December 6, 2018 10:02:46 AM
Three months isn't a large sample size.
By all indications, though, Anriel Howard appears to be fitting in quite nicely with the Mississippi State women's basketball team.
"I think where Anriel is learning to pass the ball is off the bounce," MSU coach Vic Schaefer said. "She has to learn when people rotate and help she has to find that next person that's open -- Where did that help come from? -- Whether it is ball-side wing or if it is (to) T(eaira McCowan) on a quick up. That is something we have been talking about and continuing to work on with her."
Eight games also isn't a very big part of your season, especially when your team is making a habit of playing in the final game of the season.
Despite that fact, Jazzmun Holmes is showing she used the last three years to watch, to learn, and to understand Schaefer wants all of his point guards to value the basketball.
Holmes' play has been one of the biggest reasons why No. 6 MSU hasn't lost a step from its program-record 37-win season in 2017-18 and is primed to make a third-straight appearance in the national title game. No. 6 MSU (8-0) will face its biggest home test of the 2018-19 campaign at 7 p.m. Thursday when it plays host to No. 18 Marquette (6-1) at Humphrey Coliseum.
MSU enters the game coming off its best victory of the season, a 67-49 win against then-No. 10 Texas in Austin, Texas. The victory, which came in front of a nationally televised audience, showcased the balance and athleticism of the Bulldogs, who took charge in the first quarter and led by double digits most of the way.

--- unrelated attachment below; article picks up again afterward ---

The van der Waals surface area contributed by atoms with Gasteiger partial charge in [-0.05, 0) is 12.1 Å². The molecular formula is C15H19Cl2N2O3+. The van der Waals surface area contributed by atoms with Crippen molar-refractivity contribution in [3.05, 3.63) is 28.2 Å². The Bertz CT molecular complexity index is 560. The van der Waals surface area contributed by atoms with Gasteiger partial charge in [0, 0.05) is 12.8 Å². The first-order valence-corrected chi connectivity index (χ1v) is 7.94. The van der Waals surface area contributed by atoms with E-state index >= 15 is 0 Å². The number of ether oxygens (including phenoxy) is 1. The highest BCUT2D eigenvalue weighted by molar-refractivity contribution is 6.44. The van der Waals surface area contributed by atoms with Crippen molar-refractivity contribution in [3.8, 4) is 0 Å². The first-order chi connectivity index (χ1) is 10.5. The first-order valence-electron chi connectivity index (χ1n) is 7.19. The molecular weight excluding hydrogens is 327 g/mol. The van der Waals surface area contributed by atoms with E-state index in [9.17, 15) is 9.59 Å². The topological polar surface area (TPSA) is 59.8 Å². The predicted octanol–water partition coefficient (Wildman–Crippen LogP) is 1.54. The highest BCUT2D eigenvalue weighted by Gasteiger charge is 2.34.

The victory came against an opponent that was without two starters. Still, it came in a hostile environment, one in which MSU suffered its last non-conference loss. The fact that Holmes led the way with 17 points showed this year's team is indeed different and, like many are suggesting, has the potential to be better than the senior-laden group squad led by Victoria Vivians, Roshunda Johnson, Blair Schaefer, and Morgan William.
The conversation starts with Holmes, who was steady last season in her backup role to William. Through eight games last season, Holmes was scoring 5.4 points per game and was shooting 40 percent from the field. She also had 33 assists and nine turnovers. Coupled with William (43 assists, eight turnovers), the Bulldogs had two point guards who enabled the Bulldogs to get the most out of nearly every possession.
This season, Holmes has raised her level of play. The senior is averaging 6.9 ppg. and is shooting 51.3 percent from the field. She also has 36 assists and eight turnovers. Those numbers aren't drastically different from her junior season, but the changes reflect the leadership Holmes is providing.
MSU enters the game against Marquette with four players averaging double figures. Andra Espinoza-Hunter is right behind McCowan (18.6 ppg.), Anriel Howard (12.8), Chloe Bibby (12.6), and Jordan Danberry (11.1) at 9.6. The Bulldogs also are averaging 93.8 ppg., which eclipses the mark of 82.5 at this point last season.